5. Grab this Origami paper and get folding!
    We found several GREAT origami instruction books at the library, but you can also check out Art for Kids Hub where there’s tons of great step-by-step stuff. The Collie kiddos are currently spending thirty minutes a day on Origami… seriously… music to my ears!
  6. Audiobooks are awesome!!!
    If you have a library card, you probably also have access to tons of free audiobooks. The Libby app makes it crazy easy to get audiobooks on your phone. Pop popcorn and crowd the coffee table. Draw and color and let someone else do all the reading! You can also visit, where hundreds (maybe thousands?) of books have been recorded by volunteers. The quality is not necessarily as great as a traditionally published audiobook, but Sarah Mackenzie has a list of some favorites to help you get started! Audiobook Thursdays?!
  7. Plan Your Own Summer Chore Chart
    This can be as simple as writing on popsicle sticks and putting them in a jar or as detailed as all the things the kiddos need to do before friends can come over or screens can go on. Jordan Page has some GREAT free printables right here to help you create a clipboard and your kiddo can get to work and check off on their own list!
  8. Get Outside with a Nature Guide
    Over the past few years, without ever specifically focusing on this one ‘thing’ as a ‘school subject,’ we’ve learned to identify dozens and dozens of insects, birds, reptiles and amphibians (and even a few mammals) in the backyard with nature guides. Pick up a book at the library or grab a few of these on Amazon — your kids will have so much fun learning so much. And ya might find a five-lined skink or two in the process… who knew! I’ve linked to some full-sized guides and some pocket guides, which are easier to tote but don’t have as many species.
    Full Sized Birds Field Guide | Kid-Sized Pocket Guide
    Full Sized Reptile Guide | Kid-Sized Pocket Reptile Guide
    Perfect-Sized Guide to Insects (SO well-loved at the Collie house) | Pocket Sized Insect Guide
    Full Sized Mammals Guide | Kid-Sized Pocket Mammals
    One other idea: This fantastic Illustrated Guide to Wildlife by National Geographic covers many different types of wildlife you’ll find out your backdoor.
  9. Bring Back the Awesomeness of Pen Pals
    Each of my boys has asked a friend to be a pen pal and they spend AGES drawing pictures, writing letters and even folding origami to send to their buds. They don’t have to be in another town! It doesn’t matter if you are likely to see them before they get the letter! For the price of a stamp, it is so much fun, and encourages them to write without you having to prompt them at all…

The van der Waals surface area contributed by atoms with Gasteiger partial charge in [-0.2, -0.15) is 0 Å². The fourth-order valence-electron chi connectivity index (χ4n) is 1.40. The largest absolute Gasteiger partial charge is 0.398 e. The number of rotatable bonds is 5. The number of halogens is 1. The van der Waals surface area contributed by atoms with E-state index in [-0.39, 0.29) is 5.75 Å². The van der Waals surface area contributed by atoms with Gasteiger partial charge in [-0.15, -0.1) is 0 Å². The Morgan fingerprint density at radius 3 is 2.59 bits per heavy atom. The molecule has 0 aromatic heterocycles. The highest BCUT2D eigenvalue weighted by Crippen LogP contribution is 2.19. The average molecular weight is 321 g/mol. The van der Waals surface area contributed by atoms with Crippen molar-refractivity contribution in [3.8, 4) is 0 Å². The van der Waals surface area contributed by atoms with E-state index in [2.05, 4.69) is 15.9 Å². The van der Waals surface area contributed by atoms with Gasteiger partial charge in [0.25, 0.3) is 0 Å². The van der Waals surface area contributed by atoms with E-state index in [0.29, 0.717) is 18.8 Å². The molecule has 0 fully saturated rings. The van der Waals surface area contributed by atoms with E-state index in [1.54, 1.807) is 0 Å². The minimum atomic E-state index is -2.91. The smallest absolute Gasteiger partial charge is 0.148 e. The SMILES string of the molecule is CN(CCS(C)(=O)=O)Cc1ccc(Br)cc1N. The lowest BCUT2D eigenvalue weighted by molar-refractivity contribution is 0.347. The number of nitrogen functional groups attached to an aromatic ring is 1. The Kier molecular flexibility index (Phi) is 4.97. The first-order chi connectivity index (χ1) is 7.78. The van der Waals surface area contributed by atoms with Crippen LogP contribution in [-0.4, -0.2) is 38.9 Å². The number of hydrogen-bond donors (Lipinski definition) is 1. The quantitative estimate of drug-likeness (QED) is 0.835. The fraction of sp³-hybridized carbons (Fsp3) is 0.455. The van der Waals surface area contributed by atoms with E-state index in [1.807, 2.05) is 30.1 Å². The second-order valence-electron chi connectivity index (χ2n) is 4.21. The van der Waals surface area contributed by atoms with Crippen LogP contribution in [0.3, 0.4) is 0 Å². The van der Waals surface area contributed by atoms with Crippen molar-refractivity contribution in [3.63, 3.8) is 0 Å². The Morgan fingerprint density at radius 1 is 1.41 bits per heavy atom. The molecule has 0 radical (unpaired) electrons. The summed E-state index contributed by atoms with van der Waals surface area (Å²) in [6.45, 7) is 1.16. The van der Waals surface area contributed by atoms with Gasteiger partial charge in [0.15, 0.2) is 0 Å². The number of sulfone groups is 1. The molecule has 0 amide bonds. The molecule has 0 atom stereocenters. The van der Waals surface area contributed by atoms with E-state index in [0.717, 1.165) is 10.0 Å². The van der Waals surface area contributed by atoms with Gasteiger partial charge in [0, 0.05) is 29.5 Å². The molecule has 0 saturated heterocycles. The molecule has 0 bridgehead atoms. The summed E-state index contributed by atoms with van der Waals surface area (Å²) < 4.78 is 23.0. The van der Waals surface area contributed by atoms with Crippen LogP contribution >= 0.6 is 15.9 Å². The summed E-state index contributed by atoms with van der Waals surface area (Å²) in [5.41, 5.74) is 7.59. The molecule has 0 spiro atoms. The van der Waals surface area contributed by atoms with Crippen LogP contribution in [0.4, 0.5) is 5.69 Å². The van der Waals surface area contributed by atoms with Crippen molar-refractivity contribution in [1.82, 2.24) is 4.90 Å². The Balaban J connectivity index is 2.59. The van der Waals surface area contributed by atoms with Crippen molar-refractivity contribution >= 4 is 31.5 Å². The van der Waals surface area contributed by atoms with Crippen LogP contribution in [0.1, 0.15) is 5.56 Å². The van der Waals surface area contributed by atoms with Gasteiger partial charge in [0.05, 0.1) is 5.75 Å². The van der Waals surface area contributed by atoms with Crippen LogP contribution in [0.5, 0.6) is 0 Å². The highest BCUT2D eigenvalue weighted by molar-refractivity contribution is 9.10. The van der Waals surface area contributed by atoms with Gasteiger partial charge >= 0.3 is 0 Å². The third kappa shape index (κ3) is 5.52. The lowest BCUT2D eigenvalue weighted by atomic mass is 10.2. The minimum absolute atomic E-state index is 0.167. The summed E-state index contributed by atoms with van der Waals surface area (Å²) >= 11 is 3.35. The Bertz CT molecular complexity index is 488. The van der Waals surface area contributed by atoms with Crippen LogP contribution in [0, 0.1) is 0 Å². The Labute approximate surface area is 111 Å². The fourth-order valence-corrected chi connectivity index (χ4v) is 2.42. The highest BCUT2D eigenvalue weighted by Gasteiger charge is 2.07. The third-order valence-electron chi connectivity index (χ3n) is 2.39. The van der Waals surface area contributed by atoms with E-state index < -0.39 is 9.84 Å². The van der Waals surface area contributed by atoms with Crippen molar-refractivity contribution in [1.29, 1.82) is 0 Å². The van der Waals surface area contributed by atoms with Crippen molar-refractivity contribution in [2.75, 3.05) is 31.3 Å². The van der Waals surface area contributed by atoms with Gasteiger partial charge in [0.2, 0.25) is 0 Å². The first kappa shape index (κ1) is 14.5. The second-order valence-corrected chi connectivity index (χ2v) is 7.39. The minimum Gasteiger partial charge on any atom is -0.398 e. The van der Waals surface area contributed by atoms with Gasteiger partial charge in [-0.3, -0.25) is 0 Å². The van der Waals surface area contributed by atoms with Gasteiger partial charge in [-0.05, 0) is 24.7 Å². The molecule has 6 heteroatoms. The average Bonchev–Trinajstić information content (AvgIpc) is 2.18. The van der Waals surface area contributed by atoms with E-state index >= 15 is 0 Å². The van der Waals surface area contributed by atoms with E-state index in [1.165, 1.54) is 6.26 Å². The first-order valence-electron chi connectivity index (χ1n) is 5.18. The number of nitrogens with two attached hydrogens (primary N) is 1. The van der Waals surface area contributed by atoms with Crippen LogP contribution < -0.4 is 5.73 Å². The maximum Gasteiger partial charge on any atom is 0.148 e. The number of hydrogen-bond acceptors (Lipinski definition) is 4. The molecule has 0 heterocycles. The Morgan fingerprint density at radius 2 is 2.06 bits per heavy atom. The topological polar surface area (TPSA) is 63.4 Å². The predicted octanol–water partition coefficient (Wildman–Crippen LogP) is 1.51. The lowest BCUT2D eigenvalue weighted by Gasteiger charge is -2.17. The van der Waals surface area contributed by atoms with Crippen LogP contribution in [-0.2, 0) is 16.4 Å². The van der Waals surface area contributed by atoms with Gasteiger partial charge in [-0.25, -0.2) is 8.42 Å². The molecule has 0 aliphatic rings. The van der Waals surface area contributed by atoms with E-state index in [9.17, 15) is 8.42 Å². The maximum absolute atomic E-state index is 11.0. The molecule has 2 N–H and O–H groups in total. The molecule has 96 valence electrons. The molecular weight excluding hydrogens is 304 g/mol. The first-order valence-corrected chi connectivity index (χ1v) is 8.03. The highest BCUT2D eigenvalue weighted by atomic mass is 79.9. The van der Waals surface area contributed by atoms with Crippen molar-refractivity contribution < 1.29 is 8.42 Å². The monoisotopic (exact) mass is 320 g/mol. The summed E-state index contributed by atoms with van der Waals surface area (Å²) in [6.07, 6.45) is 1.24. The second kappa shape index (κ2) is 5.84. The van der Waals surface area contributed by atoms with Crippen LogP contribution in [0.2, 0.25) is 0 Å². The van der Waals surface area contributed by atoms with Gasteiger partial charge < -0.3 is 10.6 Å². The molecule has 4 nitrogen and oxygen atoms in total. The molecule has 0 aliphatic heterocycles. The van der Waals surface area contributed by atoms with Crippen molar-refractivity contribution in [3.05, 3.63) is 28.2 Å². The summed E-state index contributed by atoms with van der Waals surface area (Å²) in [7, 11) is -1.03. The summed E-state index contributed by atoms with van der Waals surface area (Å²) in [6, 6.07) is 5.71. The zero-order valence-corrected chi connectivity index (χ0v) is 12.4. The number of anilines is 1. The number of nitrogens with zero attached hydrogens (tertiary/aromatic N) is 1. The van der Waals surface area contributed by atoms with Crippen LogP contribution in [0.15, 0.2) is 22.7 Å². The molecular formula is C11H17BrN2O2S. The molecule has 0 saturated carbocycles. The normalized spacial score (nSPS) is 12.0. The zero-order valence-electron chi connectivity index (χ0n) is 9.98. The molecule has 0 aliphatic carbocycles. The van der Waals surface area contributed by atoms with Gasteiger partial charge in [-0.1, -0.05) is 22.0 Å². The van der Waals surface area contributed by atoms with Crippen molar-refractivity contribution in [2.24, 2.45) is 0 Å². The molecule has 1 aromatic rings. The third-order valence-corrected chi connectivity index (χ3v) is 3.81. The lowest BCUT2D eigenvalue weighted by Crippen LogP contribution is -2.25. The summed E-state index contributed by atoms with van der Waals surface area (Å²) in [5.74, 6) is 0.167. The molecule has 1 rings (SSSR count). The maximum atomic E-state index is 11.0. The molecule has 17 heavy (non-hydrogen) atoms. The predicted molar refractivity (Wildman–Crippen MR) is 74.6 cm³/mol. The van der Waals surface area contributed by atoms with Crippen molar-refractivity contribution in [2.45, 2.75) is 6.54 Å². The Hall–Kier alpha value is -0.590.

10. Welcome the Kids to the Kitchen
    Sometimes we’re in such a hurry during the school year, I just want to get DONE with whatever needs to happen in the kitchen. Summer is a great time to slow down and welcome your kid to join you doing whatever you already need to do. Bake a loaf of bread or some muffins. Mix a batch of overnight oatmeal you’ll be able to throw into the oven for breakfast tomorrow. Make time spent together well the main goal.

    Woot, woot — Bonus Idea!!!
  11. Out the Door? Dollar Store!
    One last idea for when the walls seem to be closing in and you just aren’t sure you can be at home for another full day: give each kid a dollar or two, or tell them to grab their wallets … or even better get them to do the chores to earn the dollar… and then make a break for the local dollar store. Maybe they’ll pick up a hula hoop and some sidewalk chalk… or some pool noodles you can turn into a backyard obstacle course… and yeah, maybe they’ll choose something that will break after ten minutes but at least you got out of the house for less than $10!

Do you have some great boredom busters ideas or some fun activities planned for the summer? Please leave a comment to share the fun!

Meet Jupiter, Your Cosmic Big Brother

A single slice of information, obtained from a very interesting audiobook listen a couple of months ago has stuck with me hard and fast — a fresh encouragement about a God Who is all seeing, all knowing, and intimately inthe details great and small.